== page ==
If MTNA were still allowed to speak in this case, which we are not because the record closed on Jan 20, we’d advocate, at a minimum, for the following Approval Condition additions and changes (our additions to the existing BDS Staff Report added in red).

Condition B. Following completion of the disconnection, Reservoirs #1, #5, and #6 must continue to hold healthy, periodically refreshed water with fill levels maintained for each reservoir at 65%-85% of capacity (as per historic operational norm cited in Exhibit H-51). The reservoirs must be maintained and cleaned, and may be emptied (partially or fully) for brief periods, as necessary, to address system operational requirements, to maintain security, regulatory compliance, or for safety concerns. Any proposal to permanently remove visible water from the site, as required in the preceding sentence, will require a follow-up land use application to be reviewed by the Historic Landmarks Commission.

Condition E. Within two years of the effective approval date of this application, the following work shall be completed:
a.         all recommended work projects categorized as Short- and Long-term priorities in the 2009 Mount Tabor Reservoirs Historic Structures Report (Exhibit H-17b);
b.         an Implementation Plan addressing all recommended work projects prioritized as Maintenance in the 2009 Mount Tabor Reservoirs Historic Structures Report (Exhibit H-17b) will be written;
c.         all of the strip-mall lighting (as shown in Exhibit H-19, slides 3 and 4) shall be removed and replaced with historically appropriate fixtures (as shown in Exhibit H-19, slides 1 and 2) including, where they exist, restoration of the original historic light fixtures; and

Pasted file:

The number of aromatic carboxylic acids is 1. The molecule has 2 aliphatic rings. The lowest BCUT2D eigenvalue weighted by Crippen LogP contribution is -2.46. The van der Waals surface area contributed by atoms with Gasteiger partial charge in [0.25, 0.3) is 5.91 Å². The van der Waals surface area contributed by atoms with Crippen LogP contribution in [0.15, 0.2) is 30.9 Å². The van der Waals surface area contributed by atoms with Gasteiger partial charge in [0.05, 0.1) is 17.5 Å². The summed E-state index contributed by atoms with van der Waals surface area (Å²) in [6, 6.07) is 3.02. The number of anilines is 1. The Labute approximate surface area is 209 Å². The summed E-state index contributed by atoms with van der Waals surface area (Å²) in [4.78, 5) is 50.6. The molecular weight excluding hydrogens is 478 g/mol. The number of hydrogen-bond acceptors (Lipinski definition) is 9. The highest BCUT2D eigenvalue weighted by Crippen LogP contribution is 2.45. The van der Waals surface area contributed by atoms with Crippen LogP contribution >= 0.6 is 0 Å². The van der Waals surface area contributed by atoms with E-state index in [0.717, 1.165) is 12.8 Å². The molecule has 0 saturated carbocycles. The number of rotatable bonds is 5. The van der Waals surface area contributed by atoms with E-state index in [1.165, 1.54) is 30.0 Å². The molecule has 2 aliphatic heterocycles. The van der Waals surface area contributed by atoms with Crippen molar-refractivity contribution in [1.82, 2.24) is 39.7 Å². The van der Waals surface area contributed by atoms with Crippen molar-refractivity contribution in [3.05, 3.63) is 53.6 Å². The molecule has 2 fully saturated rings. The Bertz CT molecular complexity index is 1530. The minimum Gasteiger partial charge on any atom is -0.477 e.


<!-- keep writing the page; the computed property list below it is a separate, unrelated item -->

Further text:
d.         all paved pedestrian and bicycle paths within the boundary of the Mount Tabor Park Reservoir Historic District shall be repaired or replaced per City regulations enumerated in Title 17, Chapter 28.

As to tasks c. and d., the Mt. Tabor Neighborhood Association shall be notified before (1) publication of any RFP and (2) actual construction pursuant to such RFP.

Any fencing that has been in place for more than one year within the boundary of the Mount Tabor Park Reservoirs Historic District (for boundary see Exhibit A-1, pg 18) -- such as the existing chain link fence currently between reservoirs 5 and 6 (see Exhibit H-19, slides 8 and 9) – will be replaced with a historically sensitive alternative.

What Next?
Attend the February 9 hearing, at 1:30 pm (1900 SW 4th Ave, Room 2500A) to show support to the Historic Landmarks Commissioners.  They have been swimming upstream and could use to see the community support for protecting these historic resources.

MTNA members like myself see a path to put this case to rest today and avoid a lengthy appeal. However, our attempts to open that conversation with Portland Water Bureau have been rebuffed since December.  If Water Bureau continues to push this application forward without more evidence, or quantifiable Approval Conditions that make up for the lack of evidence, we are prepared for an appeal.

You can begin advocating NOW.  Call each City Council member (Nick Fish, Amanda Fritz, Steve Novick, Dan Saltzman, Mayor Charlie Hales) and promote 1) a delay to the pipe cutting and 2) stronger, quantifiable Approval Conditions that address preservation concerns.

Documentary filmmaker Brad Yazzolino’s video of the Jan 26th hearing is here: http://vimeo.com/117979561               

To see all written comments from MTNA to the Historic Landmarks Commission for this case, click here